Pisit Heng, Pexels

Back in April, Dictionary.com updated its lexicon with a number of terms that had sprung up seemingly overnight, including COVID-19, novel coronavirus, and even rona. Now, as a testament to just how fast language evolves, the online dictionary has added 650 more.

Though the terms aren’t all quite as new as rona, they’ve all recently become prevalent enough to warrant their own dictionary entries. And they’re not all related to public health crises, either. New slang includes amirite, a truncated version of Am I right?; and zhuzh, a verb meaning “to make (something) more lively and interesting, stylish, or appealing, as by a small change or addition” (it can also be used as a noun).

There’s a handful of phrases that describe pets used for service or therapy—assistance animal, comfort animal, and emotional support animal, among others—and a couple that help capture the sometimes bizarre landscape of modern parenting. Sharent, a portmanteau of share and parent, refers to the act of chronicling your child’s life on social media (or a parent who does it); and extravagant methods of publicly announcing an unborn baby’s gender are now so widespread that gender reveal is a dictionary-recognized term. Some terms address racist behaviors—whitesplain and brownface, for example—while others reflect how certain people of color describe their specific ethnicities; Afro-Latina, Afro-Latino, and Afro-Latinx each have an entry, as do Pinay, Pinoy, and Pinxy.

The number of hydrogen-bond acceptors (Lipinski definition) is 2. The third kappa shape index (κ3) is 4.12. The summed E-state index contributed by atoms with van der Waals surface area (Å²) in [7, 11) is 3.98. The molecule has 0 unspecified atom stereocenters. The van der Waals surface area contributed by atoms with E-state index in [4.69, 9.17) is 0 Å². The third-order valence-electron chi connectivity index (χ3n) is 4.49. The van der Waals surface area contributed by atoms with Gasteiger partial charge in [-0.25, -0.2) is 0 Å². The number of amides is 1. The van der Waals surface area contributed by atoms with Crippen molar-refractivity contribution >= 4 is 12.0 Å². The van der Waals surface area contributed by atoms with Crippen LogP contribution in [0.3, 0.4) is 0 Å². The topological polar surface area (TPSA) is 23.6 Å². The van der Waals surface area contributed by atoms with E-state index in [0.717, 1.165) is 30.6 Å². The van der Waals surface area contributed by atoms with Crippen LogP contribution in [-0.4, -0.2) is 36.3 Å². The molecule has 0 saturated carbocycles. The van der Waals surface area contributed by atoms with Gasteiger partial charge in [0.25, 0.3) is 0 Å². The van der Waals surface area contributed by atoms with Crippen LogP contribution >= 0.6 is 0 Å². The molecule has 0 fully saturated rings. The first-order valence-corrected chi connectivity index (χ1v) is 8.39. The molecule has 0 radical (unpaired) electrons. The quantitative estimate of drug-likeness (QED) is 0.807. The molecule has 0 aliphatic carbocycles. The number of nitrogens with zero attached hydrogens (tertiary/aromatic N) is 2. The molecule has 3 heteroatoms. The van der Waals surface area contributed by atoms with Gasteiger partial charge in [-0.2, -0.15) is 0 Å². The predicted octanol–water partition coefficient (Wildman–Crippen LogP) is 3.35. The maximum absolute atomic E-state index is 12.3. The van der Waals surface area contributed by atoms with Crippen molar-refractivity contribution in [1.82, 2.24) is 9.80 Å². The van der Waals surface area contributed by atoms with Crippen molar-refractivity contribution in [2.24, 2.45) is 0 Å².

In addition to the new entries, Dictionary.com has also added 2100 new definitions to existing entries and revised another 11,000 existing definitions—making it the site’s largest update ever. Black in reference to ethnicity is now a separate entry from the color black, and lexicographers have also combed through the dictionary to capitalize Black wherever it appears in other entries. They’ve also replaced homosexuality—now often considered an outdated clinical term with a negative connotation—with gayness in other entries, and addict with a person addicted to or a habitual user of. In short, people are constantly making language more inclusive and sensitive, and Dictionary.com is working to represent those changes in the dictionary.

Take a look at 50 of Dictionary.com’s new words and phrases below, and learn more about the updates here.

  1. Af
  1. Afro-Latina
  1. Afro-Latino
  1. Afro-Latinx
  1. Agile development
  1. Amirite
  1. Assistance animal
  1. Battle royale
  1. Bombogenesis
  1. Brownface
  1. Cap and trade
  1. Comfort animal
  1. Community management
  1. Companion animal
  1. Conservation dependent
  1. Conservation status
  1. Contouring
  1. Critically endangered
  1. DGAF
  1. Dunning-Kruger effect
  1. Ecoanxiety
  1. Emissions trading
  1. Emotional labor
  1. Emotional support animal
  1. Empty suit
  1. Extinct in the wild
  1. Filipinx
  1. Filipina
  1. Gender reveal
  1. GOAT
  1. Hodophobia
  1. Information bubble
  1. Ish
  1. Jabroni
  1. Janky
  1. MeToo
  1. Natural language processing
  1. Nothingburger
  1. Off-grid
  1. Pinay
  1. Pinoy
  1. Pinxy
  1. Ratio
  1. Sharent
  1. Swole
  1. Techlash
  1. Therapy animal
  1. Whitesplain
  1. World-building
  1. Zhuzh